FALMOUTH, Ky, - The water is gone. You can see the town again. Soon, Pendleton County High School will be a school again.
Last week, it was a shelter, a disaster relief center with cots in the gymnasium underneath the ''Our Band Rocks'' banner. Help was everywhere. A swarm of Kentucky Air National Guardsmen from Louisville in camouflage and smart berets. Some bright yellow windbreakers with ''Southern Baptist Convention Disaster Relief.'' Red Cross volunteers. Reporters and photographers, lots of them.
A poster just inside the doorway offered an 800 number and promised ''Even the IRS can help.''
The parking lot was clogged with trucks delivering more supplies. The Humvees were lined up in back.
About two dozen kids were having the time of their lives, tweaking the bulbous red nose of a clown from the Ringling Brothers circus and cheering a Frisbee-chasing border collie. McDonald's was handing out free burgers.
Need an infant Swingomatic? There were seven of them. A little girl with chicken pox, quarantined in the school library, was fortified with plenty of peanut butter cheese crackers and two kinds of juice.
A communications center was set up in a back hallway with telephones for victims. Nearby, there were piles of soap, boxes of toys, bales of carefully laundered, previously owned underwear. A man, red-faced, searched carefully through a bag of bras, asking a passerby ''where the size is marked on these things,'' adding unnecessarily that ''it's for my wife.''
He found at least a dozen in her size.
It's not as though it's too much stuff, that it's not all needed. But people weren't taking things because they had no place to put them. They had everything but what they really wanted. Home.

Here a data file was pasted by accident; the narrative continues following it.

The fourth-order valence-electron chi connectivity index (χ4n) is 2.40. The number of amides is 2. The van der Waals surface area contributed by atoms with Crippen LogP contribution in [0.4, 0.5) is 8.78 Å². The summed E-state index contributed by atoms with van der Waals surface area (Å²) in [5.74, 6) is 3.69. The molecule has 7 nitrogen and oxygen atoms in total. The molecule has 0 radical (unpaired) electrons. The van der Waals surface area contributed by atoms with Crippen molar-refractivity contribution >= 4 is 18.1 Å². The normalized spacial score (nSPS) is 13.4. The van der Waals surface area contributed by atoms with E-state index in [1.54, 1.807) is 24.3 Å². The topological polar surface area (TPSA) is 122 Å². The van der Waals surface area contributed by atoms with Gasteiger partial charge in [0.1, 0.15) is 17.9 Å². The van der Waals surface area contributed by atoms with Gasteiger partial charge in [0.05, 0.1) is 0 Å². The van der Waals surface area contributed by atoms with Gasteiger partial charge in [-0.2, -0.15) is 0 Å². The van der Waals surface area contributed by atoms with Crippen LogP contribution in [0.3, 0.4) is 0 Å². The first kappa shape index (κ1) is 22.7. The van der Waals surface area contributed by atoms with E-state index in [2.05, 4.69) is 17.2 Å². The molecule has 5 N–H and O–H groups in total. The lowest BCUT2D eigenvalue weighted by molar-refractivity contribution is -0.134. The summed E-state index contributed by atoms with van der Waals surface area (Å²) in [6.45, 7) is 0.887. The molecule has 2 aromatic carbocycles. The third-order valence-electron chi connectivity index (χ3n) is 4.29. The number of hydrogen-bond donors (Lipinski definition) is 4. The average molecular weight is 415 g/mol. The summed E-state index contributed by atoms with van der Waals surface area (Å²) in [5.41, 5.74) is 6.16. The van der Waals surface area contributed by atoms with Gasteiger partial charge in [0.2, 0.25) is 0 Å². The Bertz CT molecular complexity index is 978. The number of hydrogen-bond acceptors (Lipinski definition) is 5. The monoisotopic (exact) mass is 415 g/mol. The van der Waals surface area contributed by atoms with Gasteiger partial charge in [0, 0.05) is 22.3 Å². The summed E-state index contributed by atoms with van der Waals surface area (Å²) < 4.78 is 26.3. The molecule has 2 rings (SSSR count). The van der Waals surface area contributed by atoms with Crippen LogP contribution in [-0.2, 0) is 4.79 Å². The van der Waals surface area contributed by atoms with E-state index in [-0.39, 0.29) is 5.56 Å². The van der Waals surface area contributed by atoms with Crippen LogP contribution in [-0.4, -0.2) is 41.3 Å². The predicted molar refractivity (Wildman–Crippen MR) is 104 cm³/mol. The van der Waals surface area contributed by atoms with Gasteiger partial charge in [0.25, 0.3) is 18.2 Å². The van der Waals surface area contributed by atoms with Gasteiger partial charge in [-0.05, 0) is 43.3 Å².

Worse than expected
The first close look at their homes was on board a bus on Thursday. It was worse than most people expected. It wasn't just wet and muddy. The Licking River, which normally winds politely around Falmouth, changed course last weekend, taking a shortcut to the Ohio River and bullying its way right through the heart of town.
People on the bus could see a place that looked like it had been slapped around, a barn in the middle of the road, cars scattered, houses twisted off their foundations.
Helping each other
Little towns like this one - fewer than 3,000 there when everybody is at home - are the kinds of places where neighbors normally take care of each other. Now, they will need outsiders.
After measuring the river in inches and giving breathless hourly reports, now we are talking about tons of mud and months, maybe years, of rebuilding and cleanup.
Vice President Gore flew to Cincinnati to promise federal support and dip a foot in the river, his duty conveniently discharged in downtown Cincinnati. Photo op completed, he flew back to Washington.
People are wearing ribbons, of course, in honor of flood victims. Is there a color left that hasn't been designated to another disaster or disease? Blue. OK.
It's always hardest to get people to join the cleanup crew. It sure isn't as much fun as the publicity committee or food or entertainment. Institutional help is beginning to roll. FEMA, IRS, SBA, private insurance. But our neighbors will need more than institutions can supply.
They need personal assistance from human beings. They are shocked and hurt and scared. Some of them have lost everything.
Mud is not nearly as exciting as water. The guardsmen and CNN and NBC will be headed off to the next disaster.
And it will be just us again. Greater Cincinnati. Northern Kentucky. Indiana. Cleves and Mount Lookout and Hamilton and Indian Hill and Bethel and Fort Thomas and Hooven and Batavia. Our neighbors in Falmouth and New Richmond and Madison, Ind., will need us more than ever.
Will we still be there?
Laura Pulfer's column appears in The Enquirer on Sundays, Tuesdays and Thursdays. Call 768-8393 or fax at 768-8340. She can be heard Monday mornings on WVXU radio (91.7 FM) and as a regular commentator on National Public Radio's Morning Edition.